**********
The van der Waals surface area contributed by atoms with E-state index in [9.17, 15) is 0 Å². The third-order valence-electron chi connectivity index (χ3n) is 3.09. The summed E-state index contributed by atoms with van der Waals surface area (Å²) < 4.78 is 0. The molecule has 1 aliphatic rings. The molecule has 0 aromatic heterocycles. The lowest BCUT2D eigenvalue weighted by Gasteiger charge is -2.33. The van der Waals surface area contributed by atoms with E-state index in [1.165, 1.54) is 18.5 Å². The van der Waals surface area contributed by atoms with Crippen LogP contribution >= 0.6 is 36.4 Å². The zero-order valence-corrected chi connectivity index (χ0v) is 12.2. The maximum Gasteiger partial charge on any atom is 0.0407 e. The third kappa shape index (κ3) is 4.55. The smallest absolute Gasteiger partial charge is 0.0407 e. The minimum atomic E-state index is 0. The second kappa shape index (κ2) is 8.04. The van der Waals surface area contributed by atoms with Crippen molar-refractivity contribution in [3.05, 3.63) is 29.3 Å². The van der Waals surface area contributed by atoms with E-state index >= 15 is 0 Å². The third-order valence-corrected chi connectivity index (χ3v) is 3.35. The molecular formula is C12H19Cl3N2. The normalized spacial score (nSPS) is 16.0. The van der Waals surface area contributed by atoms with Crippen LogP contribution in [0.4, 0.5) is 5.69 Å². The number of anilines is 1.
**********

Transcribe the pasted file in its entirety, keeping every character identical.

The van der Waals surface area contributed by atoms with E-state index in [9.17, 15) is 0 Å². The third-order valence-electron chi connectivity index (χ3n) is 3.09. The summed E-state index contributed by atoms with van der Waals surface area (Å²) < 4.78 is 0. The molecule has 1 aliphatic rings. The molecule has 0 aromatic heterocycles. The lowest BCUT2D eigenvalue weighted by Gasteiger charge is -2.33. The van der Waals surface area contributed by atoms with E-state index in [1.165, 1.54) is 18.5 Å². The van der Waals surface area contributed by atoms with Crippen LogP contribution >= 0.6 is 36.4 Å². The zero-order valence-corrected chi connectivity index (χ0v) is 12.2. The maximum Gasteiger partial charge on any atom is 0.0407 e. The third kappa shape index (κ3) is 4.55. The smallest absolute Gasteiger partial charge is 0.0407 e. The minimum atomic E-state index is 0. The second kappa shape index (κ2) is 8.04. The van der Waals surface area contributed by atoms with Crippen molar-refractivity contribution in [3.05, 3.63) is 29.3 Å². The van der Waals surface area contributed by atoms with E-state index >= 15 is 0 Å². The third-order valence-corrected chi connectivity index (χ3v) is 3.35. The molecular formula is C12H19Cl3N2. The normalized spacial score (nSPS) is 16.0. The van der Waals surface area contributed by atoms with Crippen LogP contribution in [0.4, 0.5) is 5.69 Å². The number of anilines is 1.